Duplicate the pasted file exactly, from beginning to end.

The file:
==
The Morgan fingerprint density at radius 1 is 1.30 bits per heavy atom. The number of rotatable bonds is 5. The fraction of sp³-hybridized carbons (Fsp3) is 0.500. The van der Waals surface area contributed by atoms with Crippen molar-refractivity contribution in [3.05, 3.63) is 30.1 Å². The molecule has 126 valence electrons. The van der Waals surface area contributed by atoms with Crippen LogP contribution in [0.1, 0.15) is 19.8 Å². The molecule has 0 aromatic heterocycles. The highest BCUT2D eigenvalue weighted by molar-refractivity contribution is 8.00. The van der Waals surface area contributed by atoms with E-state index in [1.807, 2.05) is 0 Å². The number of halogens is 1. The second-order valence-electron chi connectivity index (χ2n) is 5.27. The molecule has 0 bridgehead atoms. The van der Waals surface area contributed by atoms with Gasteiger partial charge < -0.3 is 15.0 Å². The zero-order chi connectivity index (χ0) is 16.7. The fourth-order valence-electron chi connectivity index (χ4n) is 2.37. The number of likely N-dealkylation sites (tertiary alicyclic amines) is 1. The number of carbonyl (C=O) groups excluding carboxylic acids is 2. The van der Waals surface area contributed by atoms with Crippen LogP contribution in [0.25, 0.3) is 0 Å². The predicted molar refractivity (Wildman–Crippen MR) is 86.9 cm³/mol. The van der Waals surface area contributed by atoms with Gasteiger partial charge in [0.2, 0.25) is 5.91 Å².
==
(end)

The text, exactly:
The Morgan fingerprint density at radius 1 is 1.30 bits per heavy atom. The number of rotatable bonds is 5. The fraction of sp³-hybridized carbons (Fsp3) is 0.500. The van der Waals surface area contributed by atoms with Crippen molar-refractivity contribution in [3.05, 3.63) is 30.1 Å². The molecule has 126 valence electrons. The van der Waals surface area contributed by atoms with Crippen LogP contribution in [0.1, 0.15) is 19.8 Å². The molecule has 0 aromatic heterocycles. The highest BCUT2D eigenvalue weighted by molar-refractivity contribution is 8.00. The van der Waals surface area contributed by atoms with E-state index in [1.807, 2.05) is 0 Å². The number of halogens is 1. The second-order valence-electron chi connectivity index (χ2n) is 5.27. The molecule has 0 bridgehead atoms. The van der Waals surface area contributed by atoms with Gasteiger partial charge < -0.3 is 15.0 Å². The zero-order chi connectivity index (χ0) is 16.7. The fourth-order valence-electron chi connectivity index (χ4n) is 2.37. The number of likely N-dealkylation sites (tertiary alicyclic amines) is 1. The number of carbonyl (C=O) groups excluding carboxylic acids is 2. The van der Waals surface area contributed by atoms with Crippen LogP contribution in [0.25, 0.3) is 0 Å². The predicted molar refractivity (Wildman–Crippen MR) is 86.9 cm³/mol. The van der Waals surface area contributed by atoms with Gasteiger partial charge in [0.2, 0.25) is 5.91 Å².